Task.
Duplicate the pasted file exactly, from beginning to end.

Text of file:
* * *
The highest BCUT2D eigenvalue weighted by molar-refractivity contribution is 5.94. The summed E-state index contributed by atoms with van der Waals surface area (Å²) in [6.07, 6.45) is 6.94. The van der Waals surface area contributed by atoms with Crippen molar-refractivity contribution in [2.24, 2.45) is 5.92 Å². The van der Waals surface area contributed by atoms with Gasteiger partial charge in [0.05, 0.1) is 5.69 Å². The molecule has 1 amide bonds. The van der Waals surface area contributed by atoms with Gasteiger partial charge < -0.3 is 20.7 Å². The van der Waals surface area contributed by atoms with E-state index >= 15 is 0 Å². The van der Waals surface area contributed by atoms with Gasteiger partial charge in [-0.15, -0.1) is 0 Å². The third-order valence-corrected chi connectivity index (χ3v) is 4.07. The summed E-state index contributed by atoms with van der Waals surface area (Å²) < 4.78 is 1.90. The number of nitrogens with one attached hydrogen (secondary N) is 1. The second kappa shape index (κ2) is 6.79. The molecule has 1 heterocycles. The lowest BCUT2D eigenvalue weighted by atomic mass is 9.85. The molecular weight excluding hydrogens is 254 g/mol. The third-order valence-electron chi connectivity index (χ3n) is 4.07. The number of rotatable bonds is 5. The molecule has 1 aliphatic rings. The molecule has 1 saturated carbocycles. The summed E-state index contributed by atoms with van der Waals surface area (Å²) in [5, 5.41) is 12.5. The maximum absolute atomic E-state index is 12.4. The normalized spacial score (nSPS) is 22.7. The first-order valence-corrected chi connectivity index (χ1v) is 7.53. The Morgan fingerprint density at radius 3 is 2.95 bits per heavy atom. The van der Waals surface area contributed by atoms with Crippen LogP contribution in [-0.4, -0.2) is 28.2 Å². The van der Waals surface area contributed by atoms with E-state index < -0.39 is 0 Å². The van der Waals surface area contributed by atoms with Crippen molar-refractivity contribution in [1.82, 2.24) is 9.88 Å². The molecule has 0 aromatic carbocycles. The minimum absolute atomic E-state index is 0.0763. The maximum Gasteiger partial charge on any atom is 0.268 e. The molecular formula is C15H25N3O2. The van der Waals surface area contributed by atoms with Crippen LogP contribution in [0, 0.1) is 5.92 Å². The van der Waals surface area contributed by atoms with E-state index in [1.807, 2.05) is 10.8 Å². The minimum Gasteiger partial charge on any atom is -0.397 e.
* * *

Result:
The highest BCUT2D eigenvalue weighted by molar-refractivity contribution is 5.94. The summed E-state index contributed by atoms with van der Waals surface area (Å²) in [6.07, 6.45) is 6.94. The van der Waals surface area contributed by atoms with Crippen molar-refractivity contribution in [2.24, 2.45) is 5.92 Å². The van der Waals surface area contributed by atoms with Gasteiger partial charge in [0.05, 0.1) is 5.69 Å². The molecule has 1 amide bonds. The van der Waals surface area contributed by atoms with Gasteiger partial charge < -0.3 is 20.7 Å². The van der Waals surface area contributed by atoms with E-state index >= 15 is 0 Å². The van der Waals surface area contributed by atoms with Gasteiger partial charge in [-0.15, -0.1) is 0 Å². The third-order valence-corrected chi connectivity index (χ3v) is 4.07. The summed E-state index contributed by atoms with van der Waals surface area (Å²) < 4.78 is 1.90. The number of nitrogens with one attached hydrogen (secondary N) is 1. The second kappa shape index (κ2) is 6.79. The molecule has 1 heterocycles. The lowest BCUT2D eigenvalue weighted by atomic mass is 9.85. The molecular weight excluding hydrogens is 254 g/mol. The third-order valence-electron chi connectivity index (χ3n) is 4.07. The number of rotatable bonds is 5. The molecule has 1 aliphatic rings. The molecule has 1 saturated carbocycles. The summed E-state index contributed by atoms with van der Waals surface area (Å²) in [5, 5.41) is 12.5. The maximum absolute atomic E-state index is 12.4. The normalized spacial score (nSPS) is 22.7. The first-order valence-corrected chi connectivity index (χ1v) is 7.53. The Morgan fingerprint density at radius 3 is 2.95 bits per heavy atom. The van der Waals surface area contributed by atoms with Crippen LogP contribution in [-0.4, -0.2) is 28.2 Å². The van der Waals surface area contributed by atoms with E-state index < -0.39 is 0 Å². The van der Waals surface area contributed by atoms with Crippen molar-refractivity contribution in [1.82, 2.24) is 9.88 Å². The molecule has 0 aromatic carbocycles. The minimum absolute atomic E-state index is 0.0763. The maximum Gasteiger partial charge on any atom is 0.268 e. The molecular formula is C15H25N3O2. The van der Waals surface area contributed by atoms with Crippen LogP contribution in [0, 0.1) is 5.92 Å². The van der Waals surface area contributed by atoms with E-state index in [1.807, 2.05) is 10.8 Å². The minimum Gasteiger partial charge on any atom is -0.397 e.